In a surprise move, Gawker Media founder Nick Denton ousted his Web site's editor-in-chief Gabriel Snyder, who presided over major growth in the site's traffic numbers. He will be replaced by Remy Stern, the publisher of Cityfile, which Gawker just acquired. As Denton expands his formidable media portfolio, a number of commentators are taking stock of his ambitious rise. What do his recent moves say how about him?

  • He's "Mercurial"  In a memo to the Gawker staff, editor-in-chief Gabriel Snyder says he was "canned" by Denton for reasons he's "not too clear on." He describes the decision as coming out of nowhere, despite the fact that he doubled Gawker's Web audience during his tenure. "It shouldn't have come as much a surprise," writes Snyder. "Our mercurial owner" is moving Gawker in a different direction.
  • He's Power Hungry  Nicholas Carlson at Business Insider points to Denton's words in a recent internal memo: "If online media is consolidating, we'd rather be a consolidator than consolidatee. And revenue growth of 22% in 2009 provides the resources ... To achieve critical mass in entertainment and tech, we have indeed looked at a few opportunities in the last few months." Carlson speculates that Denton could swallow up Apple "fanboy sites" Cult of the Mac or 9to5Mac, though Denton dismissed the idea.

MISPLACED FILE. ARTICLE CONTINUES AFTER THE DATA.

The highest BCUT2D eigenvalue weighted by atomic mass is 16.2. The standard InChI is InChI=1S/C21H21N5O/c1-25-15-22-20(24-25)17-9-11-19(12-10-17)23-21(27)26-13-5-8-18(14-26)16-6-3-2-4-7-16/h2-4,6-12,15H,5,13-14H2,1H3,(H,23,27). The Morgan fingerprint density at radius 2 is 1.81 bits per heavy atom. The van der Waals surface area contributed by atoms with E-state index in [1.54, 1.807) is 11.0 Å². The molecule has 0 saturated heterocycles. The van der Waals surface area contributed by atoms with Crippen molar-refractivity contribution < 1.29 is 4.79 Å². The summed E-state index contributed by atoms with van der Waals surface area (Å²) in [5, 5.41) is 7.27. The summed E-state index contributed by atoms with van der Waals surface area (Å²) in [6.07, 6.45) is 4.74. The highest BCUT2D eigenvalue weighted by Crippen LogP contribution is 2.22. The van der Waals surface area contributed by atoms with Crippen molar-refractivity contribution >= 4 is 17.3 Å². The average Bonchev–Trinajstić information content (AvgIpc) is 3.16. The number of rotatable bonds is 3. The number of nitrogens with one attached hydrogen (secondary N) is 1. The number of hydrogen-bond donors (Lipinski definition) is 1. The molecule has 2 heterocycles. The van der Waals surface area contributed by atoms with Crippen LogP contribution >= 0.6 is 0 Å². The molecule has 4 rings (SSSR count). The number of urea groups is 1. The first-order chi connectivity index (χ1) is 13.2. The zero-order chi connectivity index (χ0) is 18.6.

• He'll Turn on a Dime to Please Advertisers  Shira Ovide at The Wall Street Journal writes: "Denton isn’t afraid to change things up at Gawker Media. A year ago, he folded Hollywood blog Defamer into Gawker.com, following a similar step for Valleywag, which once was a standalone Web site. He also sold Consumerist to the publisher of Consumer Reports. Denton has said previously that he wanted to focus Gawker Media on its biggest brands to better attract advertisers."
  • He's Doubling Down on Gossip, writes the dscriber staff. They cite Cityfile's exclusive focus on New York City bigwigs. "The snarkier-than-snarky website, Gawker, looks set to reaffirm its gossipy roots by delving even deeper into the lives of the 'most notable and influential individuals' in New York -- the powerbrokers, tastemakers, media mavens."